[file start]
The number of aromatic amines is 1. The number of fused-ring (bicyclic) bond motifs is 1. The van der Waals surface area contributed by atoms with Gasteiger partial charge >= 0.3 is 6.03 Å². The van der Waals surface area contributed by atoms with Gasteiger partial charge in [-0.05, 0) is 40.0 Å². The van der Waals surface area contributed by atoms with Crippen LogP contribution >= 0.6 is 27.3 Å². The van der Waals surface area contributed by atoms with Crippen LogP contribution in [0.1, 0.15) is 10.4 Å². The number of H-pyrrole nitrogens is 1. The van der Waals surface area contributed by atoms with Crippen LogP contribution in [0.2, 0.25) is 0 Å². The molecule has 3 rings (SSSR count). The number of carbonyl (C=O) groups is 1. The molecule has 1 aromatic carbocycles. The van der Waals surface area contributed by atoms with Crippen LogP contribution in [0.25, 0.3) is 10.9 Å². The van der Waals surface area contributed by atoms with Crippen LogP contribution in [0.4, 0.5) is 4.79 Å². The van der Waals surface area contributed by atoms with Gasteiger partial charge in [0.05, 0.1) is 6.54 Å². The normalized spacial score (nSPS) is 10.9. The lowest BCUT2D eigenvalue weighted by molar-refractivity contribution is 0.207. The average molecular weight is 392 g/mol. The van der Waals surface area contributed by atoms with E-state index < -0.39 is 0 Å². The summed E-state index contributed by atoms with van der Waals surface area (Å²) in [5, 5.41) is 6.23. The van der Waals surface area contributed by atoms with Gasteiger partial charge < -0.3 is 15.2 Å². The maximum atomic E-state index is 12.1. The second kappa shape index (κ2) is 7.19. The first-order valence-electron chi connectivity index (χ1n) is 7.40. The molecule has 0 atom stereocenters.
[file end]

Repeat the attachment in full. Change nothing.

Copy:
The number of aromatic amines is 1. The number of fused-ring (bicyclic) bond motifs is 1. The van der Waals surface area contributed by atoms with Gasteiger partial charge >= 0.3 is 6.03 Å². The van der Waals surface area contributed by atoms with Gasteiger partial charge in [-0.05, 0) is 40.0 Å². The van der Waals surface area contributed by atoms with Crippen LogP contribution >= 0.6 is 27.3 Å². The van der Waals surface area contributed by atoms with Crippen LogP contribution in [0.1, 0.15) is 10.4 Å². The number of H-pyrrole nitrogens is 1. The van der Waals surface area contributed by atoms with Crippen LogP contribution in [0.2, 0.25) is 0 Å². The molecule has 3 rings (SSSR count). The number of carbonyl (C=O) groups is 1. The molecule has 1 aromatic carbocycles. The van der Waals surface area contributed by atoms with Crippen LogP contribution in [0.25, 0.3) is 10.9 Å². The van der Waals surface area contributed by atoms with Crippen LogP contribution in [0.4, 0.5) is 4.79 Å². The van der Waals surface area contributed by atoms with Gasteiger partial charge in [0.05, 0.1) is 6.54 Å². The normalized spacial score (nSPS) is 10.9. The lowest BCUT2D eigenvalue weighted by molar-refractivity contribution is 0.207. The average molecular weight is 392 g/mol. The van der Waals surface area contributed by atoms with E-state index < -0.39 is 0 Å². The summed E-state index contributed by atoms with van der Waals surface area (Å²) in [5, 5.41) is 6.23. The van der Waals surface area contributed by atoms with Gasteiger partial charge < -0.3 is 15.2 Å². The maximum atomic E-state index is 12.1. The second kappa shape index (κ2) is 7.19. The first-order valence-electron chi connectivity index (χ1n) is 7.40. The molecule has 0 atom stereocenters.